Samajwadi Party MP Rewati Raman Singh will be quizzed on Monday by Delhi Police in connection with the cash-for-vote scam even as investigators are trying to trace the money trail in the alleged bribing of BJP MPs ahead of the July 2008 trust vote.
Investigators are also preparing to question BJP MP Ashok Argal, who was allegedly given the bribe money, and BJP leader L K Advani's former aide Sudheendra Kulkarni this week before police submit its status report to Supreme Court this Friday.
The probe in the three-year-old scam gathered momentum last week after Supreme Court came down heavily on Delhi Police for its "callous" investigations in the case and two persons -- Amar Singh's former aide Sanjeev Saxena and BJP worker Suhail Hindustani -- were arrested.
Rajya Sabha MP Amar Singh, who BJP alleges was behind the efforts to bribe its MPs, was also questioned after Saxena and Hindustani named him. Singh, however, denied any involvement in the scam.
"We have issued a notice to Rewati Raman Singh to appear before us tomorrow. We also plan to question Argal and Kulkarni before we submit the status report to Supreme Court. If something new comes up, Amar Singh may be called for questioning once again," a senior police official said.
However, sources said, Amar Singh may be called again only after the status report is filed in the Supreme Court.
Asked about the questioning of Rewati Raman, the 68-year-old Samajwadi Party MP, the official said they will ask him about the telephone call he received from Hindustani on the midnight of July 21 and 22.
Police had already given a virtual clean chit to Rewati Raman and others saying it was Hindustani only who tried to approach them for striking a deal for MPs to vote in favour of the UPA government.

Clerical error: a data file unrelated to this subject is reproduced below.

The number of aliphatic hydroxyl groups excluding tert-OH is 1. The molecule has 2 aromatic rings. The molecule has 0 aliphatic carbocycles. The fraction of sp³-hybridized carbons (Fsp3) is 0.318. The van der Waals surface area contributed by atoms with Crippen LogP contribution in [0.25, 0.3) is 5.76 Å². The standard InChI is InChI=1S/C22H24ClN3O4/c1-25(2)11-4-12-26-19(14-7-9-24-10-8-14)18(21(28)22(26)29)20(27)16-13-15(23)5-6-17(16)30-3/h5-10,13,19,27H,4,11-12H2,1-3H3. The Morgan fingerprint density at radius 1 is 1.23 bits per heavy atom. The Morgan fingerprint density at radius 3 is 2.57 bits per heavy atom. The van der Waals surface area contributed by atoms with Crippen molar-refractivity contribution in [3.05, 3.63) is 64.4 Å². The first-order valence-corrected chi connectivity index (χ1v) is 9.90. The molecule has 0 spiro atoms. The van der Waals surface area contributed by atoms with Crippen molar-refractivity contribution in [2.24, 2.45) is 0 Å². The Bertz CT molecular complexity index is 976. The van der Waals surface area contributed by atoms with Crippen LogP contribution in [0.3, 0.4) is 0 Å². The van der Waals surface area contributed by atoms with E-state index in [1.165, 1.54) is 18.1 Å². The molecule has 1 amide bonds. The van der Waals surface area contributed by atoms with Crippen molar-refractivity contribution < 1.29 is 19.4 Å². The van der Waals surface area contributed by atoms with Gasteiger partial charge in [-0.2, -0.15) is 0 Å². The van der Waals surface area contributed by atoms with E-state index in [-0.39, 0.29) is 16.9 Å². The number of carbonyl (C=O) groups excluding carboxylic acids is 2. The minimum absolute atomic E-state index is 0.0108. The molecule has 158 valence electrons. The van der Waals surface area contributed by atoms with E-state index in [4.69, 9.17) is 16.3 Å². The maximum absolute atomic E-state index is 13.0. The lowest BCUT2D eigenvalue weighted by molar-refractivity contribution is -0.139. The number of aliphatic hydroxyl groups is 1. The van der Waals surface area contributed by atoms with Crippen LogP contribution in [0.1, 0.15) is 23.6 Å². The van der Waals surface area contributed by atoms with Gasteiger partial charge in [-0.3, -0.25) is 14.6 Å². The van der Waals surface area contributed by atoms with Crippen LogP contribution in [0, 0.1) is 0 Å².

Reacting to the summons issued to Rewati Raman and questioning of Amar Singh, SP chief Mulayam Singh Yadav said it was "injustice" and a "conspiracy to trouble" both the Parliamentarians.
Yadav claimed said former SP leader Amar Singh was not involved in bribing of BJP MPs. "We only helped by voting in their (Congress') favour. Did we join the government? Did Amar Singh or Rewati Singh become ministers? Had money changed hands, I would have known about it," he claimed.
Investigators believe that Hindustani is the "master orchestrator" of the scam and he tried to entrap leaders of Samajwadi Party and it was this purpose that he telephoned Rewati Raman.
Police claimed that none of the Congress leaders or SP leaders mentioned by Hindustani had made any effort to contact him to strike a deal.
A Delhi Police officer has already visited Jalupura in Rajasthan to enquire about the local association of Hindustani. He used to stay there a few years back in a rented accommodation.
Hindustani's family had a long association with the BJP in the state and his grandfather known as Sageer Miyan worked in Tonk and Ajmer.
Meanwhile, investigators are trying to find out how the money withdrawn from some bank accounts in Delhi found its way to the MPs.
The three BJP MPs -- Argal, Fagan Singh Kulaste and Mahavir Bhagora -- had displayed wads of notes worth Rs one crore in Lok Sabha during the trust vote debate.
"We traced some of the account holders after checking the serial numbers of the currency with banks. We are investigating how it landed with the MPs. This will help us in unravelling the scam," the official said.